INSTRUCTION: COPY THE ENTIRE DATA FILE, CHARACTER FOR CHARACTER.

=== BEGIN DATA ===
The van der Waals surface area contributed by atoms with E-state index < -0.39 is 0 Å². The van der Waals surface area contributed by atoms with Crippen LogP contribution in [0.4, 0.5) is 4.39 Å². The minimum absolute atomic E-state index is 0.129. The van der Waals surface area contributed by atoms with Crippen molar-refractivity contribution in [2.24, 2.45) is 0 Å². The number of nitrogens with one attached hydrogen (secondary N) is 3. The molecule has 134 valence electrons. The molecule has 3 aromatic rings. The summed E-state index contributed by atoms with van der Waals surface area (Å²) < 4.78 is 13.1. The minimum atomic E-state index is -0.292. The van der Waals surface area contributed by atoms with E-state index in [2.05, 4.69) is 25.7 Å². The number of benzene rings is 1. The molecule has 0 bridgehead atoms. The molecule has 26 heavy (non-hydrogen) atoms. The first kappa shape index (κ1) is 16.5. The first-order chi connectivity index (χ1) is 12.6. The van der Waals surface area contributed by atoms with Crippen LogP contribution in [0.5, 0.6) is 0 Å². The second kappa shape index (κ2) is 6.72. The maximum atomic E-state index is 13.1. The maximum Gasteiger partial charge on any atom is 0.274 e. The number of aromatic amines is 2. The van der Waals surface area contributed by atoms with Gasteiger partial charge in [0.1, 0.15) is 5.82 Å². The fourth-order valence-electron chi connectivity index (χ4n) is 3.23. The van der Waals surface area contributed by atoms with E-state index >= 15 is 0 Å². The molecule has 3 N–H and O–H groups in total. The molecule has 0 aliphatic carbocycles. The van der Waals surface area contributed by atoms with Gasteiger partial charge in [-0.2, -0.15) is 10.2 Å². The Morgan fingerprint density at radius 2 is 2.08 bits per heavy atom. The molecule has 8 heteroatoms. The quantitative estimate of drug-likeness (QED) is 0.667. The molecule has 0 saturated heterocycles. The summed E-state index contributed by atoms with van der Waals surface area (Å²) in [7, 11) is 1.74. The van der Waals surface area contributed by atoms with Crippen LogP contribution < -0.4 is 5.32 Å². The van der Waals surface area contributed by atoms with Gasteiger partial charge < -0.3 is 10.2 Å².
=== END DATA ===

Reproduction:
The van der Waals surface area contributed by atoms with E-state index < -0.39 is 0 Å². The van der Waals surface area contributed by atoms with Crippen LogP contribution in [0.4, 0.5) is 4.39 Å². The minimum absolute atomic E-state index is 0.129. The van der Waals surface area contributed by atoms with Crippen molar-refractivity contribution in [2.24, 2.45) is 0 Å². The number of nitrogens with one attached hydrogen (secondary N) is 3. The molecule has 134 valence electrons. The molecule has 3 aromatic rings. The summed E-state index contributed by atoms with van der Waals surface area (Å²) < 4.78 is 13.1. The minimum atomic E-state index is -0.292. The van der Waals surface area contributed by atoms with E-state index in [2.05, 4.69) is 25.7 Å². The number of benzene rings is 1. The molecule has 0 bridgehead atoms. The molecule has 26 heavy (non-hydrogen) atoms. The first kappa shape index (κ1) is 16.5. The first-order chi connectivity index (χ1) is 12.6. The van der Waals surface area contributed by atoms with Crippen LogP contribution in [0.5, 0.6) is 0 Å². The second kappa shape index (κ2) is 6.72. The maximum atomic E-state index is 13.1. The maximum Gasteiger partial charge on any atom is 0.274 e. The number of aromatic amines is 2. The van der Waals surface area contributed by atoms with Gasteiger partial charge in [0.1, 0.15) is 5.82 Å². The fourth-order valence-electron chi connectivity index (χ4n) is 3.23. The van der Waals surface area contributed by atoms with E-state index >= 15 is 0 Å². The molecule has 3 N–H and O–H groups in total. The molecule has 0 aliphatic carbocycles. The van der Waals surface area contributed by atoms with Gasteiger partial charge in [-0.2, -0.15) is 10.2 Å². The Morgan fingerprint density at radius 2 is 2.08 bits per heavy atom. The molecule has 8 heteroatoms. The quantitative estimate of drug-likeness (QED) is 0.667. The molecule has 0 saturated heterocycles. The summed E-state index contributed by atoms with van der Waals surface area (Å²) in [7, 11) is 1.74. The van der Waals surface area contributed by atoms with Crippen LogP contribution < -0.4 is 5.32 Å². The van der Waals surface area contributed by atoms with Gasteiger partial charge < -0.3 is 10.2 Å².